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August 4, 2021
By Elizabeth Dwyer and Jessica Jacolbe
The fun face filters on Instagram and Snapchat have become a personal costume closet for actor and prolific social media user, Brian Jordan Alvarez. After trying one face filter, he found a platform to showcase his collection of satirical, comedic characters. During the pandemic, he started posting short clips on Instagram and TikTok while in isolation. The beloved characters, like self-help guru Marnie T., Australian weightlifter Rick, and hairdresser Darlise entertained and delighted more and more followers in the past year. They’ve even garnered their own lines of merchandise.
The actor has had recurring roles as Estéfan in Will and Grace (2018–2020) and Wesley in Jane the Virgin (2015–2016), however, he reached Internet stardom with his 2016 Gotham Award-nominated web series The Gay and Wondrous Life of Caleb Gallo in which he was the creator and star. #PBSForTheArts caught up with Alvarez while he was in Christchurch, New Zealand, in temporary “managed isolation” in preparation for filming a movie. He talked about how living in isolation in the past year became fuel for his creativity and massive following.
Actor and prolific Instagram user Brian Jordan Alvarez is starting drama on social media.
How long have you been posting your comedy on social media platforms like Instagram and YouTube?
So my current Instagram was born in 2018. YouTube [was] much longer. In college, I used to make stop [motion] films which is not unlike what I've started doing with like face filter characters where I see technology and I'm excited by certain elements of it. I remember thinking that these [stop motion] films were really successful when they would hit a hundred views. I’d be like, ‘Oh my god, my latest [film] hit a hundred views.’ I had gotten to a thousand followers without even realizing it over the course of a few years while I was just letting it lay dormant. [Then] TikTok I've been on maybe a little more than a year.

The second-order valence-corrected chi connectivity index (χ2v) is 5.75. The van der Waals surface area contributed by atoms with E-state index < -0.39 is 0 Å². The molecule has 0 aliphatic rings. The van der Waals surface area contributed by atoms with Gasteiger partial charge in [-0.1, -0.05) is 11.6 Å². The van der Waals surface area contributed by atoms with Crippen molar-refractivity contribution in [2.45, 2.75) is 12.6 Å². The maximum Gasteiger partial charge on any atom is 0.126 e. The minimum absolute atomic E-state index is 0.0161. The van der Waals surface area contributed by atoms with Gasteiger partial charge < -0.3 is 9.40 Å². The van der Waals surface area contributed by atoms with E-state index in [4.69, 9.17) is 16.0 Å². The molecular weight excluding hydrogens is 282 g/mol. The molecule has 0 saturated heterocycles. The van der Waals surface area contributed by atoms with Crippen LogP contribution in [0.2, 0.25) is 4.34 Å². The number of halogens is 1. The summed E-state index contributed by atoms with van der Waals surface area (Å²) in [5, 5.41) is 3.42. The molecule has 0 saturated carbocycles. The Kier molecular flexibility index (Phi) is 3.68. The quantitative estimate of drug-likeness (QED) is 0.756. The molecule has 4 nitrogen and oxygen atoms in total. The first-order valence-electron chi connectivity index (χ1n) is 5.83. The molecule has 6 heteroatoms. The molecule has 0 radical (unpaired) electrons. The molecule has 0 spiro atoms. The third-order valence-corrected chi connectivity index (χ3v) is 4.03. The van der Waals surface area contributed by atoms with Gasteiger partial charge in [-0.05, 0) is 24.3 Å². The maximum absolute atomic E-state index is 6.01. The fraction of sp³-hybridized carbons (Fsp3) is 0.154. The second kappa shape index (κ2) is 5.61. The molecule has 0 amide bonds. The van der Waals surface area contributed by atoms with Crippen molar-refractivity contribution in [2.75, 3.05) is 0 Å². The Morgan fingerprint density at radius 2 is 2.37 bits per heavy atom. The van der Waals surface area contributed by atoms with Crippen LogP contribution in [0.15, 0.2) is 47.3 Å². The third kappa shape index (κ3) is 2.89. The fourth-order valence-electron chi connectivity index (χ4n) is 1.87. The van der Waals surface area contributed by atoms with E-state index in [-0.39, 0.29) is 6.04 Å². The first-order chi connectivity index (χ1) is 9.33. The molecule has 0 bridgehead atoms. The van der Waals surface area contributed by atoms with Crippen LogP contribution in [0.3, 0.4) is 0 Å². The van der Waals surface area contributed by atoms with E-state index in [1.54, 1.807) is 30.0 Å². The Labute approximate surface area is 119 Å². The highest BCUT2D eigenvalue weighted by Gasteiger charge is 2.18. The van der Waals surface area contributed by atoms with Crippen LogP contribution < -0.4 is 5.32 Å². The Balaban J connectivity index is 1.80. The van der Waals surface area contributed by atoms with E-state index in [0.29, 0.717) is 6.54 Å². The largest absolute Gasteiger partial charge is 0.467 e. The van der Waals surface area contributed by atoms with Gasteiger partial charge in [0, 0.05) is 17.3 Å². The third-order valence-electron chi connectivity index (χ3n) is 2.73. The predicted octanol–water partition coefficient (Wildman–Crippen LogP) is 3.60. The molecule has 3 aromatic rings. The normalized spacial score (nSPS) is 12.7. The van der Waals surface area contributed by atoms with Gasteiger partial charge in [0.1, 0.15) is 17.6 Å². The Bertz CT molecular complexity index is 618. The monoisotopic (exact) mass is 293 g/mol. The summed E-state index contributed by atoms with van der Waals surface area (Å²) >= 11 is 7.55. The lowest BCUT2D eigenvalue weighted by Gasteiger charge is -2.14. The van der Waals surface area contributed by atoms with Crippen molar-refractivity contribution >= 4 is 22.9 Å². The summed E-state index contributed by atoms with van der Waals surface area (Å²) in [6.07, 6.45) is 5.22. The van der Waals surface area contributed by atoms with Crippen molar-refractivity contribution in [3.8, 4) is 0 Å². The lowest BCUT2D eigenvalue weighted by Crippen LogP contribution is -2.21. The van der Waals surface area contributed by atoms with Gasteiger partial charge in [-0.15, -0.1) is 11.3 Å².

You had a previously pretty successful web series, The Gay and Wondrous Life of Caleb Gallo. Was that your first foray into storytelling in a serious way on the Web?
Oh, yeah. The Gay and Wondrous Life of Caleb Gallo was born out of all these sketches I was making. I was making a lot of one-minute sketches. I never went to filmmaking school, but I had an instinctual knack for how things should look and sound. I decided I wanted to make something longer and use these skills to see if I could make a show. It's proven to be much more successful over time.
Take us back to March 2020. How were you feeling? Did you decide to spend more time making these videos?
Well, it definitely wasn't a decision. I remember tweeting, ‘Looking forward to my next activity of going to sit on the couch.’ A lot of people were doing these jokes. I definitely don't think I was like, ‘I really should start making videos on Instagram.’ It was very organic. I think I was messing around on Snapchat and I found that that filter. I thought, ‘Oh, this kind of looks like a spiritual leader.’
Where did Marnie T. come from? Is she you?